Archive for March, 2011
I have been using Dropbox for quite a while, and I’ve found it extremely helpful. Spideroak, a similar service, is also very interesting and something I am test driving now as well. Being able to share files so easily amongst numerous devices and via the web is handy in the extreme. You can even tie in things like Nevernote into this and sync your notebooks yourself between your devices.
With any of these solutions, security is of course a concern. Regardless of if the data is encrypted in transit, or if the provider encrypts it on their server, I wanted to also encrypt it locally. This is where a combination of Dropbox + encFS comes into play very nicely.
There are many options when it comes to file encryption, but encFS really shines in some areas. Encryption is per-file, and no dedicated space need be reserved before hand. Setup is very simple, and encFS is well supported on all major Linux distros.
Using this solution, encFS stores encrypted files in a Dropbox directory. This is then mounted via encfs to a local folder where the unencrypted files are made available. When I am done, I can simply unmount this directory, leaving only the encrypted files in my Dropbox folder on the local system, encrypted via encFS with AES or blowfish. The information is also thus encrypted in transit, and additionally encrypted by Dropbox/Spideroak on their side.
Setting this up is very simple and takes just a few minutes. More detailed howtos can be found in the reference section, but here is an encFS in 5 minutes quickstart guide:
Ensure you have fuse and encfs installed via your package manager and that the fuse module is loaded
lsmod | grep fuse
Create a directory in Dropbox which will hold the encrypted files, and a mount point outside of Dropbox where the unencrypted versions will be mounted. (For Spideroak simply create two directories in your home folder and add the encrypted directory in your list of folders to back up in Spideroak.)
mkdir ~/Dropbox/encrypted/ ~/unencrypted
Mount the filesystem:
encfs ~/Dropbox/encrypted/ ~/unencrypted/
Note: provide full paths or at least a ~ prefix to encfs.
The first time you do this encfs will set up the encryption. You may choose your options, set the passwords, etc. A “paranoid” auto-config option is available, and full details for options are in the man page.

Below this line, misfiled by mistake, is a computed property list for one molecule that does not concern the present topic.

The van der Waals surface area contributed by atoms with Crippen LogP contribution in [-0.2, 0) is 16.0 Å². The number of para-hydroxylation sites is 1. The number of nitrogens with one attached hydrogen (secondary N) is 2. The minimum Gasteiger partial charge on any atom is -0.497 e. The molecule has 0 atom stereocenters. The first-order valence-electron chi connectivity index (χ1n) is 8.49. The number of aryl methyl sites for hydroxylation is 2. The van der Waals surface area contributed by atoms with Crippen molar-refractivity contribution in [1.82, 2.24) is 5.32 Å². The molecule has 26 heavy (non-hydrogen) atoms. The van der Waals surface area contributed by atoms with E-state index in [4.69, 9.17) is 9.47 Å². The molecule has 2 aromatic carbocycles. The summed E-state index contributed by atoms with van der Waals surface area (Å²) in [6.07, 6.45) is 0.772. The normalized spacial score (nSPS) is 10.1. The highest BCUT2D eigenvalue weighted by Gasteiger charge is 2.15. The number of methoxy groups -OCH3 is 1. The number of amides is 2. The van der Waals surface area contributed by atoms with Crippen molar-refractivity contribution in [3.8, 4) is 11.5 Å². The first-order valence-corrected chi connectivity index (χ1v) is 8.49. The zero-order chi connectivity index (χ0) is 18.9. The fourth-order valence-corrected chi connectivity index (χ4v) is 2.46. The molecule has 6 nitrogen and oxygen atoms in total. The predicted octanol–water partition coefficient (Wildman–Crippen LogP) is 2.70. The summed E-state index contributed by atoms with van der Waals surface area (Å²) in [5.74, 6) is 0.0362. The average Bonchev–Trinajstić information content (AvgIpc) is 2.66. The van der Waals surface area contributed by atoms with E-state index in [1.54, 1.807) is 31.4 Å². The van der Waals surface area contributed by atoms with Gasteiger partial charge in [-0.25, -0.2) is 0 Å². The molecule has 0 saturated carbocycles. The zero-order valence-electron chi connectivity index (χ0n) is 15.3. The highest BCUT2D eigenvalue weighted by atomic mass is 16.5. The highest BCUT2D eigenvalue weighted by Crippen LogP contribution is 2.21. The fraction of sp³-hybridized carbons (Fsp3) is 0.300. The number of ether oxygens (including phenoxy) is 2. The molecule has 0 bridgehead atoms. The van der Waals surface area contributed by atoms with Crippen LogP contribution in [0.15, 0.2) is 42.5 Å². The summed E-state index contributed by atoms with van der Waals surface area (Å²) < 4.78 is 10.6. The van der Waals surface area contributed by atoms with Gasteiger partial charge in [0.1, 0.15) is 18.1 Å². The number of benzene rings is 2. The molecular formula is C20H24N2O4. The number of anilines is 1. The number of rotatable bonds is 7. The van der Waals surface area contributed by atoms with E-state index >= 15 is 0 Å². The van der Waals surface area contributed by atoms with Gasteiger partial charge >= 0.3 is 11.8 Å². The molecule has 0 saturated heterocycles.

Now, simply create and use your files in ~/unencrypted. Normal filesystem permissions apply and the use of these should be completely transparent. Anything stored in this mount point is automatically encrypted, and you will see matching (encrypted) entities in ~/Dropbox/encrypted
When you are done, unmount with:
fusermount -u ~/unencrypted
Cryptkeeper is a systray applet for KDE and Gnome which provides a simple GUI for the creation, importing, and mounting of encFS folders. It is quite easy to use. For Suse 11.4, I simply used the rpm available for Fedora 13. Cryptkeeper is maintained by Tom Morton and the source code is available on his site here
By default it uses Nautilus, though KDE users who prefer Dolphin or another file manager can simply change this in Cryptkeepers preferences.
Cryptkeeper also allows you to view information about an encrypted folder, or change the password. These option are available by right clicking on the folder name in the list of encrypted folders.
The last link provides this suggestion on auto-mounting using the enfs extpass option and a compiled file containing your password. However, be aware this simply compiles your password into a binary which spits it out to std out when run. You are creating a program that will spit out your password, or if strings is run on it your password is visible. Man encfs suggests directing –extpass to ssh-askpass as another method, and there is also the option to use libpam-encfs.
For a guide on setting up libpam-encfs see:
I’ve been waiting 27 years to see this:
Thu Mar 10 16:04:31 EST 2011
Translated from Old High Geek (derived from early proto Unix) that output is similar in magnitude to the fabled Enochian Emerald Tablets of Hermes Trismegistus. But to explain how cool this was for me, a bit of a narrative is needed, but there won’t be much computer speek or techno mumbo jumbo in this post.